Thursday, December 19, 2013

Norwood Heraldry

When I began my genealogical research, I began in Tennessee and South Carolina with Southern American folk.  I never imagined I'd run into anything quite like I did with the Norwood line, a well documented family of knights and English land owners that I became fascinated and fell in love with.  I trace my lineage to the Norwoods via my 5th great grandmother, Elizabeth Norwood.  She married George Yarbrough and they were the great grandparents of Alexander Yarbrough, my third great grandfather.

In researching this branch of my family, their heraldry factors prominently into the pieces of their history that still remain.  Eventually, I wanted to recreate an image of their heraldry and in doing so, began to research it more specifically.

Although I began researching the Norwood de Sheppey heraldry, I quickly ascertained that there is no such thing as a family coat of arms. [11]  Instead, each individual family member achieves their own heraldry that is specific to them and their accomplishments.  Thus, this wound up being a journey through the history of the Norwood Heraldry.

Wednesday, December 18, 2013

Using Evernote for Genealogy Research

Could I just say... I pretty much live in genealogy geek paradise.
  • I have covered 4,000 years of family history in my research.
  • I have squirreled away tens of thousands of pages of genealogy related books, photos research reports, newspaper articles, vital records and pages of notes in 700 documents
  • My research includes over 30 years of effort from my grandmother and me
.... and I can find absolutely any of it within seconds.  

I can cross reference the state of Tennessee with the name Yarbrough or find every note, photo or scrap of evidence related to my civil war ancestor, Drew Sinks with a few clicks or by typing a few words.  I can create entire research articles with full citations within hours or days instead of weeks.  I have access to entire digitized books on the history of Kent or North Carolina that mentions my ancestors.

I can do all of that with Evernote.  And it can be done for free!  Evernote is a note taking application that I use to organize pdfs, images, documents and research notes related to almost every aspect of my life - but more specifically, to this blog, my family tree stuff.

Thursday, December 12, 2013

John and Patience Turner

John Turner's mark
This is the story of my 5th great grandfather and grandmother, John and Patience Turner.  I first discovered them while researching my Hursey family.  There were smatterings here and there on the internet about it.  John was a slave and his freedom was purchased by his wife.  What?!  Surely, I would have heard about this from my grandmother, who was the family genealogist and our connection to the Hursey family.  But I hadn't.  So I assumed I must have made a mistake and I'd have to come back later to it to prove out my connection to this man - or disprove it.  I came back it early this year when a DNA test revealed Yoruban ancestry that would, in part, be explained by this connection.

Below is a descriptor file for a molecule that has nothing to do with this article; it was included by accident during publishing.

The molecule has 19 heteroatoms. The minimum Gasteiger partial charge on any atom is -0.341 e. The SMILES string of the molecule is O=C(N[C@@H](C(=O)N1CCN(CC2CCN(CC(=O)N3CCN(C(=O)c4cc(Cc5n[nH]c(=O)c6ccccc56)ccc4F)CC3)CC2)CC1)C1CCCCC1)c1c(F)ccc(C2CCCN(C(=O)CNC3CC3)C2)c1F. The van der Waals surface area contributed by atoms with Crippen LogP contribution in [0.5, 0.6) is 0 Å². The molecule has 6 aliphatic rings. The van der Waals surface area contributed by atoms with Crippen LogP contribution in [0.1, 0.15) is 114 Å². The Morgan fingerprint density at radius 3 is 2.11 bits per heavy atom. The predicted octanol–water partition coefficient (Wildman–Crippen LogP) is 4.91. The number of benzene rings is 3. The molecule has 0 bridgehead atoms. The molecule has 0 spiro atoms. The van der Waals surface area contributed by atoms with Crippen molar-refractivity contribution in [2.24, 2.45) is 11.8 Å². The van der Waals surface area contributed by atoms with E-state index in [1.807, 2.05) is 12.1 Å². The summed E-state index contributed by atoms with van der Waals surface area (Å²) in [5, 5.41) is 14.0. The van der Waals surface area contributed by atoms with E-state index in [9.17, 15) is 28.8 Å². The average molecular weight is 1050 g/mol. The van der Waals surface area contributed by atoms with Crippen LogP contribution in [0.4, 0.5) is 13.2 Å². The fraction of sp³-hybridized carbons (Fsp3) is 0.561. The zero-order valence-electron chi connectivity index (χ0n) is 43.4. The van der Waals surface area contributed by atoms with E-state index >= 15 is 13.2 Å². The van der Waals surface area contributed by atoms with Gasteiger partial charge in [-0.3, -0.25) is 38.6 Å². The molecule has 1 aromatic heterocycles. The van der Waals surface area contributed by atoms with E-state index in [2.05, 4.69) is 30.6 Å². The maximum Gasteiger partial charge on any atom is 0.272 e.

Patience's father's name and date and place of birth are unknown.  Her mother was named Rachael Smith and was from Halifax Co., NC.  Rachael was of Irish descent and died while Patience was still a child.  [1][4]

By 1769, Patience's last name was Turner. [2]  Given the evidence I have regarding her maiden name, I believe that this is because she and John married before he was freed (see below) and she took his last name.

It's at this point that I should mention that although I did find some statements about Patience's racial identity being 'mulatto' while doing this research, I was not able to confirm that.  In fact, the evidence I've seen seems to indicate that she was not multiracial.  Although I can find one court record that said "Patience Turner passed and was received as a free white woman not having more than 1/4th negro blood" [6][13], and one could surmise that wouldn't need to be said if she was clearly white, 'less than 1/4th negro blood' could technically include no African heritage and the statement may have been made simply because she was married to a man of color so someone thought it needed to be on the record, so this statement is not evidence of African descent.